Dread, awful, tax-subsidy-lovin' Czar,Welcome back, MC! The Czar is happy to explain.
At the risk of a definitely messy, probably painful, and possibly deserved decapitation, can I get a fuller take on why you believe providing film subsidies to producers is a good thing, while (and I'm making an assumption here) providing subsidies and tax breaks for ethanol production or some other favored group is not?
I wish I had time to expound on this, but my fundamental point is that tax breaks for any too-specific purpose is not really conservative despite any observed benefits. Lower all the taxes, and make 'em as broad and even as possible. No favors.
The simplest explanation is that not all tax subsidies are created equal. There are two variations:
- Net Present Value. This is typically the movie industry subsidy, which can consist of lower tax rates, tax breaks, or even financial investment in the production. Basically, the NPV looks at the future cash flow that can be affected by the movie filming locally. For example, in Amazeds case, the current value was $4.26 per resident; the NPV suggests that future revenue produced by the initial tax break is positive, and over time the $4.26 dwindles to less and less and maybe, if the movie generates tourism dollars over some timelike The Bridges of Madison Countythe locals benefit from an investment the state or municipality could have made, but not on their own.
- Annual Flow is the method to which you object: each year, the energy industry gets a chunk of money back from the government that they otherwise would have to pay as income tax; in exchange, they reinvest that money in research and development. The objectionable fallacy with this idea is that (a) it subverts free markets, (b) it lowers energy prices by raising taxes for a net gain of nothing, and (c) it puts the government in charge of picking which industries benefit and which ones do not. There is no NPV for these, necessarily, unless the government becomes a full-fledged investor which, by rights, they ought never to do for a variety of ethical reasons as well as practical reasons.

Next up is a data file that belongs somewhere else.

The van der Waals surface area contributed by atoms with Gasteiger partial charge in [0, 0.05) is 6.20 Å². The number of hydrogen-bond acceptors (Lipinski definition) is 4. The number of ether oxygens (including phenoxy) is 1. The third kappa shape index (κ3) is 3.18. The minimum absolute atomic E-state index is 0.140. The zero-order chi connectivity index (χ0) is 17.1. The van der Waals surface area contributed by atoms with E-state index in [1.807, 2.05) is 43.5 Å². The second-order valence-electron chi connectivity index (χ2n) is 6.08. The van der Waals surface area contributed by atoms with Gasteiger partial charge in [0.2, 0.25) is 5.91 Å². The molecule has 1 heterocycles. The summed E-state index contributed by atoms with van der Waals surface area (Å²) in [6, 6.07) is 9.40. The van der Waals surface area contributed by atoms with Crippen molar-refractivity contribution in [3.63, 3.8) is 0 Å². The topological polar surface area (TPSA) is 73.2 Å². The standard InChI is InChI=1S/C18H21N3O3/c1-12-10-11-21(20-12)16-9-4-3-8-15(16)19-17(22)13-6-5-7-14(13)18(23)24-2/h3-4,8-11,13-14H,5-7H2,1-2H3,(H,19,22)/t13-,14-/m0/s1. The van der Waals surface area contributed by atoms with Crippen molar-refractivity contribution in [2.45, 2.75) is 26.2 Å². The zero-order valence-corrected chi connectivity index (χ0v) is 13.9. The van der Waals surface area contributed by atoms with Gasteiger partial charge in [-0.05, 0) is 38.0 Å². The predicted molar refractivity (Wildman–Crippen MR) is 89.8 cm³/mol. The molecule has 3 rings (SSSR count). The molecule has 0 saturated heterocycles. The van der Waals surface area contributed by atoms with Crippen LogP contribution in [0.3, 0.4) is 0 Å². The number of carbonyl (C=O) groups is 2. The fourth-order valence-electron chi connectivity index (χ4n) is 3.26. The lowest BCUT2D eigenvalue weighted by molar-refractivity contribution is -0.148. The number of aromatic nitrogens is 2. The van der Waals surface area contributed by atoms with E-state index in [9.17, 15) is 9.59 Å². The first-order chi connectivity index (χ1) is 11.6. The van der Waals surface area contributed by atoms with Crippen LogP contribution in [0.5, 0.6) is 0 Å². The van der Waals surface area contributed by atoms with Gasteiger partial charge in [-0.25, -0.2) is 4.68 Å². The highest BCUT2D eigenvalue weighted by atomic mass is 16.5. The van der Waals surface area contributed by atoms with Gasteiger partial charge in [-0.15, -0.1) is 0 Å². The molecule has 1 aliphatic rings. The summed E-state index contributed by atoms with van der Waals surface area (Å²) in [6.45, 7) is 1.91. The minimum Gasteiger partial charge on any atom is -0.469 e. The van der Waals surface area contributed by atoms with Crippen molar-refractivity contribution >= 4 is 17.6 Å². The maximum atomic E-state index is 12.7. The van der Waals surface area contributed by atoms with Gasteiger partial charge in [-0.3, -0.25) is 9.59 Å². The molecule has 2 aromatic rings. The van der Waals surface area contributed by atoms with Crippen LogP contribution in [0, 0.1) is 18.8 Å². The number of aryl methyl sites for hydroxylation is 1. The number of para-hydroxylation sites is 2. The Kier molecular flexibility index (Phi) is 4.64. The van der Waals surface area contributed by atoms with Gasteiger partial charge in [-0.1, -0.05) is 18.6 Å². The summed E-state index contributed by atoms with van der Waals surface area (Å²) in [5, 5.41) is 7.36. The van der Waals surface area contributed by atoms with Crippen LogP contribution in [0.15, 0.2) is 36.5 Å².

Plus, look at it like this. The movie crew can damn well film anywhere. Heck, New York City can be so unfriendly to the movie industry that many New York scenes are shot in Chicago, Cleveland, and Vancouver. When Chicago dabbled with ending film subsidies, the film crews went to Vancouver. The point is, they dont need the location as much as the location needs them.
So then the film crews arrive, book all the hotels for weeks straight, rent properties, buy local meals for hundreds of people three times a day, use local actors, pay home owners a stipend in some cases for using their homes exteriors, buy hardware, supplies, paper products, and so forth for consumable props, and on and on. This becomes a pretty big chunk of change, rather quick. If the movie generates later tourism dollars, this is where the NPV formula takes effect.
On the other hand, the energy industry is going to have to build their plants and offices somewhere, and many cases this is interchangeable. TIFs can help lure employers to a locationthats a very different argument. But your issue is that no matter where they build, the government refunds their tax dollars back to them whether or not they build in your area, whether or not they produce a profit, and whether or not they lower costs for consumers.
Errr...does this help?